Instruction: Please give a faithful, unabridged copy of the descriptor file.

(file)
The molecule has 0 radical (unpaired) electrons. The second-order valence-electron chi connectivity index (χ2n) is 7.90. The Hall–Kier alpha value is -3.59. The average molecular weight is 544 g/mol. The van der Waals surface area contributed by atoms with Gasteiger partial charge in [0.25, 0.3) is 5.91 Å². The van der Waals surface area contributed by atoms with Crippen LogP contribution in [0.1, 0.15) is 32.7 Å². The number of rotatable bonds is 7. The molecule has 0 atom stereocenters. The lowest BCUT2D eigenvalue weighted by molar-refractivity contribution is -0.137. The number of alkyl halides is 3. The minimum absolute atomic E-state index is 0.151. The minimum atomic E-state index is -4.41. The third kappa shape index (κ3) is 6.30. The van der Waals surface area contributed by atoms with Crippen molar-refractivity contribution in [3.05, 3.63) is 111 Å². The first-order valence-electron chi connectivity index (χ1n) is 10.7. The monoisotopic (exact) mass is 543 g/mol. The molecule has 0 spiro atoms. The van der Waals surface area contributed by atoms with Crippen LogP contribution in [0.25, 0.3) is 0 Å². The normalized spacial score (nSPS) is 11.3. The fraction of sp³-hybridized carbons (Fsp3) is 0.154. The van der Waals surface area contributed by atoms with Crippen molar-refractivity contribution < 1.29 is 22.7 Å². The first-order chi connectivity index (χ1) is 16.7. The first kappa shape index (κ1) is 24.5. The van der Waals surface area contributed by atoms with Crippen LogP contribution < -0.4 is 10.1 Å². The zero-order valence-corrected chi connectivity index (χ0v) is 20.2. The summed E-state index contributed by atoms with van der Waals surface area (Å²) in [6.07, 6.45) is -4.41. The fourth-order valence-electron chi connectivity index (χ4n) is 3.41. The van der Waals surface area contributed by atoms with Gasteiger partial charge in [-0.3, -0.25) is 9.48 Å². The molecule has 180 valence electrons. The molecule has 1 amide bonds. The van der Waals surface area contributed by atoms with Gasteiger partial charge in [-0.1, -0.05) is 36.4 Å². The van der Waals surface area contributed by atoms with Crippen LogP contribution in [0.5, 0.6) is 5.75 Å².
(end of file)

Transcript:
The molecule has 0 radical (unpaired) electrons. The second-order valence-electron chi connectivity index (χ2n) is 7.90. The Hall–Kier alpha value is -3.59. The average molecular weight is 544 g/mol. The van der Waals surface area contributed by atoms with Gasteiger partial charge in [0.25, 0.3) is 5.91 Å². The van der Waals surface area contributed by atoms with Crippen LogP contribution in [0.1, 0.15) is 32.7 Å². The number of rotatable bonds is 7. The molecule has 0 atom stereocenters. The lowest BCUT2D eigenvalue weighted by molar-refractivity contribution is -0.137. The number of alkyl halides is 3. The minimum absolute atomic E-state index is 0.151. The minimum atomic E-state index is -4.41. The third kappa shape index (κ3) is 6.30. The van der Waals surface area contributed by atoms with Crippen molar-refractivity contribution in [3.05, 3.63) is 111 Å². The first-order valence-electron chi connectivity index (χ1n) is 10.7. The monoisotopic (exact) mass is 543 g/mol. The molecule has 0 spiro atoms. The van der Waals surface area contributed by atoms with Crippen LogP contribution in [0.25, 0.3) is 0 Å². The normalized spacial score (nSPS) is 11.3. The fraction of sp³-hybridized carbons (Fsp3) is 0.154. The van der Waals surface area contributed by atoms with Crippen molar-refractivity contribution < 1.29 is 22.7 Å². The first-order chi connectivity index (χ1) is 16.7. The first kappa shape index (κ1) is 24.5. The van der Waals surface area contributed by atoms with Crippen LogP contribution < -0.4 is 10.1 Å². The zero-order valence-corrected chi connectivity index (χ0v) is 20.2. The summed E-state index contributed by atoms with van der Waals surface area (Å²) in [6.07, 6.45) is -4.41. The fourth-order valence-electron chi connectivity index (χ4n) is 3.41. The van der Waals surface area contributed by atoms with Gasteiger partial charge in [-0.3, -0.25) is 9.48 Å². The molecule has 180 valence electrons. The molecule has 1 amide bonds. The van der Waals surface area contributed by atoms with Gasteiger partial charge in [-0.1, -0.05) is 36.4 Å². The van der Waals surface area contributed by atoms with Crippen LogP contribution in [0.5, 0.6) is 5.75 Å².